And so Jane begins her newest adventure, teaching poor young girls. I do like her attitude that "the germs of native excellence, refinement, intelligence, kind feeling, are as likely to exist in their hearts as in those of the best-born" (p. 415). Yet, she feels as if she's sunk to a lower place in society than she previously possessed, which I'm sure she has -- schoolmarm to a bunch of commoners must be a lower station than private governess to a gentleman's ward. What I love best here is that Jane points out that she should not hate or despise herself for feeling this because she knows it is wrong to feel herself degraded. Recognizing herself as being petty and weak is a great step forward. Way to go, Jane!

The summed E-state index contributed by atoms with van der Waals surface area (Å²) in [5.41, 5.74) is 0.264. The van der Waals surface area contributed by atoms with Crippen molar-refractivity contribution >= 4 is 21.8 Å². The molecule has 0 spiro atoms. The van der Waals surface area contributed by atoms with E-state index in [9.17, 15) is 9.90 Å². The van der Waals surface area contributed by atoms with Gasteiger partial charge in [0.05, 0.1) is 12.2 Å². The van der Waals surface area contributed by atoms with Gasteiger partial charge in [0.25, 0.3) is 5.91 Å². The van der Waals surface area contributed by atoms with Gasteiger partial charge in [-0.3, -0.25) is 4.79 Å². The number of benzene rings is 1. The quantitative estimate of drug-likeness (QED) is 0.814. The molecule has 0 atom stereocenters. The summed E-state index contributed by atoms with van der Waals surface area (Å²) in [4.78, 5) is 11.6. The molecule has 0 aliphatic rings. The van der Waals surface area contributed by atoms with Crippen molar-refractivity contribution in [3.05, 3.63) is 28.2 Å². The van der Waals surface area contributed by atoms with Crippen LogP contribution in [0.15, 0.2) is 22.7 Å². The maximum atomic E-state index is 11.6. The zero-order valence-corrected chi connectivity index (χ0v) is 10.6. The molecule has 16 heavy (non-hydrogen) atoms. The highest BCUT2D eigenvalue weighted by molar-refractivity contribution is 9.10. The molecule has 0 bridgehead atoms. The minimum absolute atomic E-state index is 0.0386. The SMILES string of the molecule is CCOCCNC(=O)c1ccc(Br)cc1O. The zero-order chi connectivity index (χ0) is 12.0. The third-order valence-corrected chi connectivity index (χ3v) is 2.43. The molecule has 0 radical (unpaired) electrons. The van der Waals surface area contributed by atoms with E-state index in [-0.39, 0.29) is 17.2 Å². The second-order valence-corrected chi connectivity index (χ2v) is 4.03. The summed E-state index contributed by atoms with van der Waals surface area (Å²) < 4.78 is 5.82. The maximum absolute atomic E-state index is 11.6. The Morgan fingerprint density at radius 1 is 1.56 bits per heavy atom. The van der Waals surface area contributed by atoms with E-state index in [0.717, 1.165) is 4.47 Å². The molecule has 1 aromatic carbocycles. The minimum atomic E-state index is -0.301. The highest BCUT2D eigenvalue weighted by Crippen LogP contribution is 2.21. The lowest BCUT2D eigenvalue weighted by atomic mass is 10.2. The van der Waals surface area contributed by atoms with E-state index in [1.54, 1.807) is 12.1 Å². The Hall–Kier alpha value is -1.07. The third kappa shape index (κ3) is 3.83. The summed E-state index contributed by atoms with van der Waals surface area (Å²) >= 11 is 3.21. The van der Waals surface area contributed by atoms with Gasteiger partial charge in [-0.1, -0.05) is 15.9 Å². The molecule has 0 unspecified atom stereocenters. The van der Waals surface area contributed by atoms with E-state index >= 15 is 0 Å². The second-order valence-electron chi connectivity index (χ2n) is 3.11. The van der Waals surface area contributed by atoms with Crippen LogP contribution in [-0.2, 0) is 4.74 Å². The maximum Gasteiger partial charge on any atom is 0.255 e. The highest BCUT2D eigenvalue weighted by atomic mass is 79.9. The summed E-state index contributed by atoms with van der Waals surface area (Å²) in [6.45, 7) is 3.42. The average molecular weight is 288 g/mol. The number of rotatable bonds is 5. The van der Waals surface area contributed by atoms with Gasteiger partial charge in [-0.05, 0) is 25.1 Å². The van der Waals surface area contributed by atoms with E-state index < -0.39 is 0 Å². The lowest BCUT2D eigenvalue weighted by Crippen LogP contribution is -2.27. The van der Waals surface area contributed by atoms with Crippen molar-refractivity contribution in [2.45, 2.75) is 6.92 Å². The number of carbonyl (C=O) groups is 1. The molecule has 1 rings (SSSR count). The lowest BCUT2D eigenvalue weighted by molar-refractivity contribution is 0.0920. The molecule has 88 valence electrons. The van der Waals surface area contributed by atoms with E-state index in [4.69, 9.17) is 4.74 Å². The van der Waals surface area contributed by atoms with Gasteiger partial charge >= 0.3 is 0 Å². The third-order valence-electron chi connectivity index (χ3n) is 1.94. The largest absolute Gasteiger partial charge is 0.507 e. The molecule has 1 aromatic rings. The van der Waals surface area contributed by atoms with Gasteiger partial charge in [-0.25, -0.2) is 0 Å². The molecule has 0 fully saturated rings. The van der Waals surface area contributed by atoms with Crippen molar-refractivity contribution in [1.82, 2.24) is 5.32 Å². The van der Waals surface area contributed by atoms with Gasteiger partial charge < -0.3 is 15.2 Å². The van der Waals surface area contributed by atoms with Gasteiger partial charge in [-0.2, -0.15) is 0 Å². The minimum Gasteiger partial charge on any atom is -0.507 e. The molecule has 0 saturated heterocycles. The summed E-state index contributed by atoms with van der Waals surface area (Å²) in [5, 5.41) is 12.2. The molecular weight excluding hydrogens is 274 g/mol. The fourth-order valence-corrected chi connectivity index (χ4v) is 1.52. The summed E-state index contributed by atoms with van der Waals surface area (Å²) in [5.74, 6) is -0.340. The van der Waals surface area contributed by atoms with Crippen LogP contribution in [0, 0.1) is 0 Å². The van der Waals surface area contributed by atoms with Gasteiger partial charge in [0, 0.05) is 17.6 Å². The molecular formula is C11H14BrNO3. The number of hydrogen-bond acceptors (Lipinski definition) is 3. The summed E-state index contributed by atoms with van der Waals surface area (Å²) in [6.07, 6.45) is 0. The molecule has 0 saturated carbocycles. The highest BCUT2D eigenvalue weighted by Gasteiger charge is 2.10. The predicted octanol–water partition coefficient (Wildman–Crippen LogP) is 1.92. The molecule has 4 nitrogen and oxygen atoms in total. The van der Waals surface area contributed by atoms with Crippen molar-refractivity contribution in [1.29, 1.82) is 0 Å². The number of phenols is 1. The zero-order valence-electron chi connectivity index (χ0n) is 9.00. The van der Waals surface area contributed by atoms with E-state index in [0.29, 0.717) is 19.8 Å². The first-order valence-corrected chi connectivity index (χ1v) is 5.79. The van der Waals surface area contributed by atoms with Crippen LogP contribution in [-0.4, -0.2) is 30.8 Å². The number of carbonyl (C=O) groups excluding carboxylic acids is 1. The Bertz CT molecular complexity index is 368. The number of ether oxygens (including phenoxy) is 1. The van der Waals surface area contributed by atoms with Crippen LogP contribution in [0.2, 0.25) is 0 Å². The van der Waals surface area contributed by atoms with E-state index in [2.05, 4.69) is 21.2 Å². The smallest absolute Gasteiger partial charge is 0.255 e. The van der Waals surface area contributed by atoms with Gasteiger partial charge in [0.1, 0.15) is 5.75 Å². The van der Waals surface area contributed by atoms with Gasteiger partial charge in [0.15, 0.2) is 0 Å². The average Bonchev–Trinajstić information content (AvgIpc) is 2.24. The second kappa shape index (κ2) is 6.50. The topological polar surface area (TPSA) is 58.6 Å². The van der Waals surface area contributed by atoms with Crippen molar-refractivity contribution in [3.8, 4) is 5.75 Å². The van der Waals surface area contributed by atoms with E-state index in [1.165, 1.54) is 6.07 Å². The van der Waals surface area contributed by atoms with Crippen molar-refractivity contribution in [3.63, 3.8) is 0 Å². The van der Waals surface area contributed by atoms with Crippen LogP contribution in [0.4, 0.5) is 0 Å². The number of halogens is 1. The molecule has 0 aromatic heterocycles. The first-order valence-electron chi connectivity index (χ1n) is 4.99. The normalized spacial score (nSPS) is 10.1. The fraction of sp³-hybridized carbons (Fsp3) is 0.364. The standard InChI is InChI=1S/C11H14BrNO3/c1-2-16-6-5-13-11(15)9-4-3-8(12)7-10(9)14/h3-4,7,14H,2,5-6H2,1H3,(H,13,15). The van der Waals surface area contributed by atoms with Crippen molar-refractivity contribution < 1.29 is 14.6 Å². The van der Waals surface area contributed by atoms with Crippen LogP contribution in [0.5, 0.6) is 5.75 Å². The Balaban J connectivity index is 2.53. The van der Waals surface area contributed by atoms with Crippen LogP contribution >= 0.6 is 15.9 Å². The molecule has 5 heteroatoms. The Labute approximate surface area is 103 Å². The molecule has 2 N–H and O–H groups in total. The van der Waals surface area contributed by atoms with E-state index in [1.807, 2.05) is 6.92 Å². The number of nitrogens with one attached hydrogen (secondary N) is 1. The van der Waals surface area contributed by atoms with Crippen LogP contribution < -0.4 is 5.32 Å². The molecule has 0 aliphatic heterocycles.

I also love how worried she still is about Mr. Rochester. She worries that he will be driven to "desperate grief and fatal fury" (p. 417) by her disappearance.
And then here's St. John, kindly inquiring as to whether Jane likes her cottage and job. I do like him for that. But then Miss Oliver turns up, and he gets all flower-crushing and distant. St. John, St. John, you're such a stubborn fellow, but not in the good way, I fear.
God directed me to a correct choice. I thank His providence for the guidance! (p. 416)
Possible Discussion Questions:
Jane says of Miss Oliver possessing both beauty and fortune, "What happy combination of the planets presided over her birth, I wonder?" (p. 421) Do you think she's being tongue-in-cheek here, or does Jane believe in astrology?